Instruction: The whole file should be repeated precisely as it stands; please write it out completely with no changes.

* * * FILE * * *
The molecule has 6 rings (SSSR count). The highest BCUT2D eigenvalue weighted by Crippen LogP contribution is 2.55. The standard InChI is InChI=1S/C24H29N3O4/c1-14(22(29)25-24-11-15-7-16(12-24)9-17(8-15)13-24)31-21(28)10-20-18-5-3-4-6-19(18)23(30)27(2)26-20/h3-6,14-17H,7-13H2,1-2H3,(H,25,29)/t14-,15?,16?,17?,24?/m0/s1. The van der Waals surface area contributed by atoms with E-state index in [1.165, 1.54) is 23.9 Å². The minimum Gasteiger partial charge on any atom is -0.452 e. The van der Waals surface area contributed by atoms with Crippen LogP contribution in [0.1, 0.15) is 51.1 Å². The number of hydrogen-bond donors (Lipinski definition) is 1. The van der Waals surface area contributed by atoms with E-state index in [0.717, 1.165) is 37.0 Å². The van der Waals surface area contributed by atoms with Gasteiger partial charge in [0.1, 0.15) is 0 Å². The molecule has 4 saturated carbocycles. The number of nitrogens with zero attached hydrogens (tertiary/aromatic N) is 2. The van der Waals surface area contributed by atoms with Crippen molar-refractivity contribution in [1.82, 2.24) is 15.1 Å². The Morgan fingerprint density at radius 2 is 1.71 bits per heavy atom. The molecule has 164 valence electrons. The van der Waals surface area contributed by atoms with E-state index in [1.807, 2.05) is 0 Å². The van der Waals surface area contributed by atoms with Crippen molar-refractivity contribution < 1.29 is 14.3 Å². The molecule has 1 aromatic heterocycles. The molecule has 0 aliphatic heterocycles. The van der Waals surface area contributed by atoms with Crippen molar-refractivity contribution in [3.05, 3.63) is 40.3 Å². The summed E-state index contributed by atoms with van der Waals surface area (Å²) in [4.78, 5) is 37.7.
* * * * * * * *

The molecule has 6 rings (SSSR count). The highest BCUT2D eigenvalue weighted by Crippen LogP contribution is 2.55. The standard InChI is InChI=1S/C24H29N3O4/c1-14(22(29)25-24-11-15-7-16(12-24)9-17(8-15)13-24)31-21(28)10-20-18-5-3-4-6-19(18)23(30)27(2)26-20/h3-6,14-17H,7-13H2,1-2H3,(H,25,29)/t14-,15?,16?,17?,24?/m0/s1. The van der Waals surface area contributed by atoms with E-state index in [1.165, 1.54) is 23.9 Å². The minimum Gasteiger partial charge on any atom is -0.452 e. The van der Waals surface area contributed by atoms with Crippen LogP contribution in [0.1, 0.15) is 51.1 Å². The number of hydrogen-bond donors (Lipinski definition) is 1. The van der Waals surface area contributed by atoms with E-state index in [0.717, 1.165) is 37.0 Å². The van der Waals surface area contributed by atoms with Gasteiger partial charge in [0.1, 0.15) is 0 Å². The molecule has 4 saturated carbocycles. The number of nitrogens with zero attached hydrogens (tertiary/aromatic N) is 2. The van der Waals surface area contributed by atoms with Crippen molar-refractivity contribution in [1.82, 2.24) is 15.1 Å². The Morgan fingerprint density at radius 2 is 1.71 bits per heavy atom. The molecule has 164 valence electrons. The van der Waals surface area contributed by atoms with E-state index in [1.807, 2.05) is 0 Å². The van der Waals surface area contributed by atoms with Crippen molar-refractivity contribution < 1.29 is 14.3 Å². The molecule has 1 aromatic heterocycles. The molecule has 0 aliphatic heterocycles. The van der Waals surface area contributed by atoms with Crippen molar-refractivity contribution in [3.05, 3.63) is 40.3 Å². The summed E-state index contributed by atoms with van der Waals surface area (Å²) in [4.78, 5) is 37.7.